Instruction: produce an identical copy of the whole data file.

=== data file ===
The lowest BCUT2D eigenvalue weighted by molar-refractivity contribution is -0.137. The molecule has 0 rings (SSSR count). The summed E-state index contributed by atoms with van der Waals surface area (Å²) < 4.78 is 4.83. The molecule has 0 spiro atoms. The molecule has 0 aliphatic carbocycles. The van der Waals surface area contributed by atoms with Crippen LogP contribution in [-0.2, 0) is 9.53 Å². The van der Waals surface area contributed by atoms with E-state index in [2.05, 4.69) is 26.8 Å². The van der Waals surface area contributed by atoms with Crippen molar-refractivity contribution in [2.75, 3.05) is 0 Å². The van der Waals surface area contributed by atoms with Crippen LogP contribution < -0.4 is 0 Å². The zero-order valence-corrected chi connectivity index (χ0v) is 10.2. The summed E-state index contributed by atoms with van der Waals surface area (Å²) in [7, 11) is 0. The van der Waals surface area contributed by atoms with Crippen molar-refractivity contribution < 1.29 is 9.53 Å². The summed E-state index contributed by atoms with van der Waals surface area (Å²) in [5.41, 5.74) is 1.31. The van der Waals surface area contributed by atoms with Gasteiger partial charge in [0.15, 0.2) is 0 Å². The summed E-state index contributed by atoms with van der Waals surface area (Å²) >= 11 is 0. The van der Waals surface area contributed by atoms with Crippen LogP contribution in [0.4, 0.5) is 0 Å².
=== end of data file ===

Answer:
The lowest BCUT2D eigenvalue weighted by molar-refractivity contribution is -0.137. The molecule has 0 rings (SSSR count). The summed E-state index contributed by atoms with van der Waals surface area (Å²) < 4.78 is 4.83. The molecule has 0 spiro atoms. The molecule has 0 aliphatic carbocycles. The van der Waals surface area contributed by atoms with Crippen LogP contribution in [-0.2, 0) is 9.53 Å². The van der Waals surface area contributed by atoms with E-state index in [2.05, 4.69) is 26.8 Å². The van der Waals surface area contributed by atoms with Crippen molar-refractivity contribution in [2.75, 3.05) is 0 Å². The van der Waals surface area contributed by atoms with Crippen LogP contribution < -0.4 is 0 Å². The zero-order valence-corrected chi connectivity index (χ0v) is 10.2. The summed E-state index contributed by atoms with van der Waals surface area (Å²) in [7, 11) is 0. The van der Waals surface area contributed by atoms with Crippen molar-refractivity contribution < 1.29 is 9.53 Å². The summed E-state index contributed by atoms with van der Waals surface area (Å²) in [5.41, 5.74) is 1.31. The van der Waals surface area contributed by atoms with Gasteiger partial charge in [0.15, 0.2) is 0 Å². The summed E-state index contributed by atoms with van der Waals surface area (Å²) >= 11 is 0. The van der Waals surface area contributed by atoms with Crippen LogP contribution in [0.4, 0.5) is 0 Å².